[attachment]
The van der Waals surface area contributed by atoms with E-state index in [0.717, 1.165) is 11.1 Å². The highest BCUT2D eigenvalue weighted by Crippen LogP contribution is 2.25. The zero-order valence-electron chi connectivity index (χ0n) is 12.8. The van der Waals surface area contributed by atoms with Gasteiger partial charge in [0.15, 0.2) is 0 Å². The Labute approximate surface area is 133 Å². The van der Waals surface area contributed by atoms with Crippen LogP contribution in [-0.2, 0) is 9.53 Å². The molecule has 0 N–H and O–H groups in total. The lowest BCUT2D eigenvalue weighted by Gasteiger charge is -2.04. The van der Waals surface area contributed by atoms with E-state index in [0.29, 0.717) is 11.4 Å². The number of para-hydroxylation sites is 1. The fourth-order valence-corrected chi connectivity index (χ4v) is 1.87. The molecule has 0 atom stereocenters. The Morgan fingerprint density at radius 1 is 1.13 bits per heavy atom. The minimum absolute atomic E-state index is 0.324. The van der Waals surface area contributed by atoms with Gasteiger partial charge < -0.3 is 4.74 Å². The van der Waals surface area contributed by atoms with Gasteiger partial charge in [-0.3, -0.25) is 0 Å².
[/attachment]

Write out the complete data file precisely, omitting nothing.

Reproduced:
The van der Waals surface area contributed by atoms with E-state index in [0.717, 1.165) is 11.1 Å². The highest BCUT2D eigenvalue weighted by Crippen LogP contribution is 2.25. The zero-order valence-electron chi connectivity index (χ0n) is 12.8. The van der Waals surface area contributed by atoms with Gasteiger partial charge in [0.15, 0.2) is 0 Å². The Labute approximate surface area is 133 Å². The van der Waals surface area contributed by atoms with Crippen LogP contribution in [-0.2, 0) is 9.53 Å². The molecule has 0 N–H and O–H groups in total. The lowest BCUT2D eigenvalue weighted by Gasteiger charge is -2.04. The van der Waals surface area contributed by atoms with E-state index in [0.29, 0.717) is 11.4 Å². The number of para-hydroxylation sites is 1. The fourth-order valence-corrected chi connectivity index (χ4v) is 1.87. The molecule has 0 atom stereocenters. The Morgan fingerprint density at radius 1 is 1.13 bits per heavy atom. The minimum absolute atomic E-state index is 0.324. The van der Waals surface area contributed by atoms with Gasteiger partial charge < -0.3 is 4.74 Å². The van der Waals surface area contributed by atoms with Gasteiger partial charge in [-0.3, -0.25) is 0 Å².